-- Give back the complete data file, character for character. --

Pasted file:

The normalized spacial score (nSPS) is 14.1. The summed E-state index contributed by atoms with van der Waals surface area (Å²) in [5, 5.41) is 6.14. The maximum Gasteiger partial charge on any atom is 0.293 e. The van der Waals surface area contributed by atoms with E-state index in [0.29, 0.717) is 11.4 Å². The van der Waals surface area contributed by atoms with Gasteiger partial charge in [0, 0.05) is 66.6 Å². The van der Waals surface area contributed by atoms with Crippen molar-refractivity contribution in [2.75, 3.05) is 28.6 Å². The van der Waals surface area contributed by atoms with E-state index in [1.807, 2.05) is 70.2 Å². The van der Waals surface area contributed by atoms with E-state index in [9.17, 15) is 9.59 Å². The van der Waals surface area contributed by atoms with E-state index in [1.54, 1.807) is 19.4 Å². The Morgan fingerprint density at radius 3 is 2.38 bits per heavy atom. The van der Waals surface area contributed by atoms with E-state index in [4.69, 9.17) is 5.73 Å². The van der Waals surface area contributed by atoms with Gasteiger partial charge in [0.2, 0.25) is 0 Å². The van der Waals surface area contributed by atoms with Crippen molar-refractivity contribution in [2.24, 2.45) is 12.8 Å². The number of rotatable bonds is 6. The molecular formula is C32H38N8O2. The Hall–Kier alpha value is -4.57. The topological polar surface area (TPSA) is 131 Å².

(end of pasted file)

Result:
The normalized spacial score (nSPS) is 14.1. The summed E-state index contributed by atoms with van der Waals surface area (Å²) in [5, 5.41) is 6.14. The maximum Gasteiger partial charge on any atom is 0.293 e. The van der Waals surface area contributed by atoms with E-state index in [0.29, 0.717) is 11.4 Å². The van der Waals surface area contributed by atoms with Gasteiger partial charge in [0, 0.05) is 66.6 Å². The van der Waals surface area contributed by atoms with Crippen molar-refractivity contribution in [2.75, 3.05) is 28.6 Å². The van der Waals surface area contributed by atoms with E-state index in [1.807, 2.05) is 70.2 Å². The van der Waals surface area contributed by atoms with E-state index in [9.17, 15) is 9.59 Å². The van der Waals surface area contributed by atoms with E-state index in [1.54, 1.807) is 19.4 Å². The Morgan fingerprint density at radius 3 is 2.38 bits per heavy atom. The van der Waals surface area contributed by atoms with E-state index in [4.69, 9.17) is 5.73 Å². The van der Waals surface area contributed by atoms with Gasteiger partial charge in [0.2, 0.25) is 0 Å². The van der Waals surface area contributed by atoms with Crippen molar-refractivity contribution in [2.24, 2.45) is 12.8 Å². The number of rotatable bonds is 6. The molecular formula is C32H38N8O2. The Hall–Kier alpha value is -4.57. The topological polar surface area (TPSA) is 131 Å².